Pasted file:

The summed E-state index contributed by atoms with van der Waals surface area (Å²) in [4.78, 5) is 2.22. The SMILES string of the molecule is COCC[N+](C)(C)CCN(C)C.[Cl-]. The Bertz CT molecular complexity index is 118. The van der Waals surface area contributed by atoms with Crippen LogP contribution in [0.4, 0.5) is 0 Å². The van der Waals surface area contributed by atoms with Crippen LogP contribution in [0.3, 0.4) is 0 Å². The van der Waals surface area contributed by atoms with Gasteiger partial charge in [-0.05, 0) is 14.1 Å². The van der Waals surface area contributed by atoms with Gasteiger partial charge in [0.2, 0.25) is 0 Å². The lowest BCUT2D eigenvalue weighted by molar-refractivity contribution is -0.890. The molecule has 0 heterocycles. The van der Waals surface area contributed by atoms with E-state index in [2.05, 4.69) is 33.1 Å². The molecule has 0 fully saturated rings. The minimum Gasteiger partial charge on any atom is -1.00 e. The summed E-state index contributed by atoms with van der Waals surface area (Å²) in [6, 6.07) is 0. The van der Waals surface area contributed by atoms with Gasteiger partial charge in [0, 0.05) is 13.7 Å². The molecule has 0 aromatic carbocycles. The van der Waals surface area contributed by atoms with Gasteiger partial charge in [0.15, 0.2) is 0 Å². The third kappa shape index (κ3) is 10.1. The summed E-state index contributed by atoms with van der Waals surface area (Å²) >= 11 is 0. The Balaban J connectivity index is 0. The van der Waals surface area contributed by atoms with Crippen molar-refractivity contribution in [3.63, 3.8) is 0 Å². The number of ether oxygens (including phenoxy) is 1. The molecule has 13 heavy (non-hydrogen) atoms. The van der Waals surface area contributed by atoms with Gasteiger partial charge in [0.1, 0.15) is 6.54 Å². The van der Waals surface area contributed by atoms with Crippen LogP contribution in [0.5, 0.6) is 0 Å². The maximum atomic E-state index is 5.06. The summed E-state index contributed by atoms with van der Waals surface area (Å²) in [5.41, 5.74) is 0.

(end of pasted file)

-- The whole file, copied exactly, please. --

The summed E-state index contributed by atoms with van der Waals surface area (Å²) in [4.78, 5) is 2.22. The SMILES string of the molecule is COCC[N+](C)(C)CCN(C)C.[Cl-]. The Bertz CT molecular complexity index is 118. The van der Waals surface area contributed by atoms with Crippen LogP contribution in [0.4, 0.5) is 0 Å². The van der Waals surface area contributed by atoms with Crippen LogP contribution in [0.3, 0.4) is 0 Å². The van der Waals surface area contributed by atoms with Gasteiger partial charge in [-0.05, 0) is 14.1 Å². The van der Waals surface area contributed by atoms with Gasteiger partial charge in [0.2, 0.25) is 0 Å². The lowest BCUT2D eigenvalue weighted by molar-refractivity contribution is -0.890. The molecule has 0 heterocycles. The van der Waals surface area contributed by atoms with E-state index in [2.05, 4.69) is 33.1 Å². The molecule has 0 fully saturated rings. The minimum Gasteiger partial charge on any atom is -1.00 e. The summed E-state index contributed by atoms with van der Waals surface area (Å²) in [6, 6.07) is 0. The van der Waals surface area contributed by atoms with Gasteiger partial charge in [0, 0.05) is 13.7 Å². The molecule has 0 aromatic carbocycles. The van der Waals surface area contributed by atoms with Gasteiger partial charge in [0.15, 0.2) is 0 Å². The third kappa shape index (κ3) is 10.1. The summed E-state index contributed by atoms with van der Waals surface area (Å²) >= 11 is 0. The Balaban J connectivity index is 0. The van der Waals surface area contributed by atoms with Crippen molar-refractivity contribution in [3.63, 3.8) is 0 Å². The number of ether oxygens (including phenoxy) is 1. The molecule has 13 heavy (non-hydrogen) atoms. The van der Waals surface area contributed by atoms with Gasteiger partial charge in [0.1, 0.15) is 6.54 Å². The van der Waals surface area contributed by atoms with Crippen LogP contribution in [0.5, 0.6) is 0 Å². The maximum atomic E-state index is 5.06. The summed E-state index contributed by atoms with van der Waals surface area (Å²) in [5.41, 5.74) is 0.